Billiris, the former teacher, said she became frustrated when students from low-income communities were penalized because their parents had sold or bought drugs before their children were born.

"I had a mother come in who had gotten out of prison and said she was ready to turn her life around, be the kind of parent who volunteered," she said. "I had to turn her away."

The district maintains that even though these parents can't chaperone field trips or help out at school carnivals they still can be involved.

"You can attend conferences. You can make sure your child does their homework," Brimm said. "You do have the right as a parent to be engaged."

• • •

Lakewood Elementary no longer has a PTA. After Bain left, attendance at meetings dwindled. Curtis, whose wife was vice president, said that three or four people would show up. Then two or three, just the officers.

On a survey of teachers and staff at Lakewood, just 18 percent agreed that "Parent support for this school is strong."

Superintendent Mike Grego recently announced plans to improve Lakewood and four other St. Petersburg schools by sending social workers to homes and requiring parents to attend monthly meetings.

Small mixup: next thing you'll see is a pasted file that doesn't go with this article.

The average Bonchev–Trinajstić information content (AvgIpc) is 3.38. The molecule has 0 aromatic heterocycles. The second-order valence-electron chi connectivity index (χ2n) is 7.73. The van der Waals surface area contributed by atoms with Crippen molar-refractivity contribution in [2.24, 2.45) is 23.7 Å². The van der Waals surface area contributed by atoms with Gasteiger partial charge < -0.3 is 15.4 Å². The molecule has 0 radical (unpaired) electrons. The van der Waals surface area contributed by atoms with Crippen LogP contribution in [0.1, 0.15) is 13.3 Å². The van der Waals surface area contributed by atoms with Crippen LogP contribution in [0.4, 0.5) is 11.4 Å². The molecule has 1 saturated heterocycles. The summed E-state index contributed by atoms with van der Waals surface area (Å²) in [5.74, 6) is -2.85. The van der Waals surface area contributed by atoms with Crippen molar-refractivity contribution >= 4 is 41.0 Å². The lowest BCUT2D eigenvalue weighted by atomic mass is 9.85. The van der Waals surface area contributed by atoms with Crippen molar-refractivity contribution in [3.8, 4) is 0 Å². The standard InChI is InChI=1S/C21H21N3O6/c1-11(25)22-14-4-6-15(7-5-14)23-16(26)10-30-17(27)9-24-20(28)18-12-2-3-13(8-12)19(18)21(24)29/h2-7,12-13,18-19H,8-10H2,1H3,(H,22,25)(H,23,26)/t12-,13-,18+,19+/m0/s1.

Billiris' opponents are split on whether, if elected, they would examine the volunteer policy. Ken Peluso, a retired chiropractor, said he would want to make sure the appeals process was not too cumbersome. John Nygren, a retired math teacher, said he would not budge on it.

"If I found out that my kids were being chaperoned by a convicted felon, I would not feel comfortable with that," he said.

Curtis' opponent is incumbent Peggy O'Shea. She said she would want to talk with principals to see how often this came up. "Maybe we need a process to look at individual cases."

Bain's daughter is in high school now. She works in health care. She said she made mistakes and she paid for them, and now "I don't live in that part of my life anymore."

She remembers when she was the PTA president, and parents would come to her and say they were scared to come on campus because they had a felony. They did not bother filling out volunteer applications. They didn't want anyone passing judgment, for the things they'd done, for the time they'd served.

"I don't care about that," she told them. "Come here and be with your child."

Times staff writer Kameel Stanley and staff researcher Carolyn Edds contributed to this report.